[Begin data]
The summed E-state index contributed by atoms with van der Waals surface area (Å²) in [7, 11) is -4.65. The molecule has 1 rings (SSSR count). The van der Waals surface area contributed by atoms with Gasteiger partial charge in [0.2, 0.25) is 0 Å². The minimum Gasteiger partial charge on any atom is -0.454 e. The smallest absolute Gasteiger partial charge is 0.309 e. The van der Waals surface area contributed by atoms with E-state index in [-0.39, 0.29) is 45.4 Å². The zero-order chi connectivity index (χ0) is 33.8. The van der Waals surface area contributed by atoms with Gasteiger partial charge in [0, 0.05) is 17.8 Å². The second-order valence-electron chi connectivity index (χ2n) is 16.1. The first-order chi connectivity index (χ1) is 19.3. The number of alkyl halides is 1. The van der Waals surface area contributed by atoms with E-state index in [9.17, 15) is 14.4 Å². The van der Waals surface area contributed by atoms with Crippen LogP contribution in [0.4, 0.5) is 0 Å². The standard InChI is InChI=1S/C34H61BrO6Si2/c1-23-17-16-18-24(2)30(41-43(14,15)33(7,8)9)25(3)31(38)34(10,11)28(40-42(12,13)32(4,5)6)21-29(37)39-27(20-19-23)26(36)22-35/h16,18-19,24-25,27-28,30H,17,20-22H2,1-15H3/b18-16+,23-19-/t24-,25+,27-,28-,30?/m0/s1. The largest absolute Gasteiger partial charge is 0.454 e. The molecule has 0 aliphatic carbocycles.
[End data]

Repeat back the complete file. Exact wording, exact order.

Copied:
The summed E-state index contributed by atoms with van der Waals surface area (Å²) in [7, 11) is -4.65. The molecule has 1 rings (SSSR count). The van der Waals surface area contributed by atoms with Gasteiger partial charge in [0.2, 0.25) is 0 Å². The minimum Gasteiger partial charge on any atom is -0.454 e. The smallest absolute Gasteiger partial charge is 0.309 e. The van der Waals surface area contributed by atoms with E-state index in [-0.39, 0.29) is 45.4 Å². The zero-order chi connectivity index (χ0) is 33.8. The van der Waals surface area contributed by atoms with Gasteiger partial charge in [0, 0.05) is 17.8 Å². The second-order valence-electron chi connectivity index (χ2n) is 16.1. The first-order chi connectivity index (χ1) is 19.3. The number of alkyl halides is 1. The van der Waals surface area contributed by atoms with E-state index in [9.17, 15) is 14.4 Å². The van der Waals surface area contributed by atoms with Crippen LogP contribution in [0.4, 0.5) is 0 Å². The standard InChI is InChI=1S/C34H61BrO6Si2/c1-23-17-16-18-24(2)30(41-43(14,15)33(7,8)9)25(3)31(38)34(10,11)28(40-42(12,13)32(4,5)6)21-29(37)39-27(20-19-23)26(36)22-35/h16,18-19,24-25,27-28,30H,17,20-22H2,1-15H3/b18-16+,23-19-/t24-,25+,27-,28-,30?/m0/s1. The largest absolute Gasteiger partial charge is 0.454 e. The molecule has 0 aliphatic carbocycles.